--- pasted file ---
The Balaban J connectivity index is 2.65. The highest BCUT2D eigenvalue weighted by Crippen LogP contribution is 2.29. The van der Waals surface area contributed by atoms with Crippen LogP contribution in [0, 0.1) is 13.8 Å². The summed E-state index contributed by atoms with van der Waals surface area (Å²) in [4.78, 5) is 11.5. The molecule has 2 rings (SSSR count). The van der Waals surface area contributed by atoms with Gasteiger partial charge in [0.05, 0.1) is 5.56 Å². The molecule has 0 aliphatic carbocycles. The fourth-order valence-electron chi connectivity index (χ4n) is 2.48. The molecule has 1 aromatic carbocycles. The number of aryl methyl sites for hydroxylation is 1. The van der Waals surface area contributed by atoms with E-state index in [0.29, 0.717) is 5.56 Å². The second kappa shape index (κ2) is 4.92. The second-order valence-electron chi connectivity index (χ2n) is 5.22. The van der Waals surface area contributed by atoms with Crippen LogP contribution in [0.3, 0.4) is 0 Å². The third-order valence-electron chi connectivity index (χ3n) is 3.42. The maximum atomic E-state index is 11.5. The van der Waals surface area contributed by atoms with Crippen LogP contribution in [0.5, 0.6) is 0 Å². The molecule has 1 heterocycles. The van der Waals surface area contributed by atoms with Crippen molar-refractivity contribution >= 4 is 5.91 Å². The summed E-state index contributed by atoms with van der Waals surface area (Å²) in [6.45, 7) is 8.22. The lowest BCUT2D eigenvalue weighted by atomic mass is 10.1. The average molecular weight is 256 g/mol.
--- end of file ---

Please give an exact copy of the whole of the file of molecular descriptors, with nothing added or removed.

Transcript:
The Balaban J connectivity index is 2.65. The highest BCUT2D eigenvalue weighted by Crippen LogP contribution is 2.29. The van der Waals surface area contributed by atoms with Crippen LogP contribution in [0, 0.1) is 13.8 Å². The summed E-state index contributed by atoms with van der Waals surface area (Å²) in [4.78, 5) is 11.5. The molecule has 2 rings (SSSR count). The van der Waals surface area contributed by atoms with Gasteiger partial charge in [0.05, 0.1) is 5.56 Å². The molecule has 0 aliphatic carbocycles. The fourth-order valence-electron chi connectivity index (χ4n) is 2.48. The molecule has 1 aromatic carbocycles. The number of aryl methyl sites for hydroxylation is 1. The van der Waals surface area contributed by atoms with E-state index in [0.29, 0.717) is 5.56 Å². The second kappa shape index (κ2) is 4.92. The second-order valence-electron chi connectivity index (χ2n) is 5.22. The van der Waals surface area contributed by atoms with Crippen LogP contribution in [0.3, 0.4) is 0 Å². The third-order valence-electron chi connectivity index (χ3n) is 3.42. The maximum atomic E-state index is 11.5. The van der Waals surface area contributed by atoms with Crippen LogP contribution in [0.5, 0.6) is 0 Å². The molecule has 1 heterocycles. The van der Waals surface area contributed by atoms with Crippen molar-refractivity contribution >= 4 is 5.91 Å². The summed E-state index contributed by atoms with van der Waals surface area (Å²) in [6.45, 7) is 8.22. The lowest BCUT2D eigenvalue weighted by atomic mass is 10.1. The average molecular weight is 256 g/mol.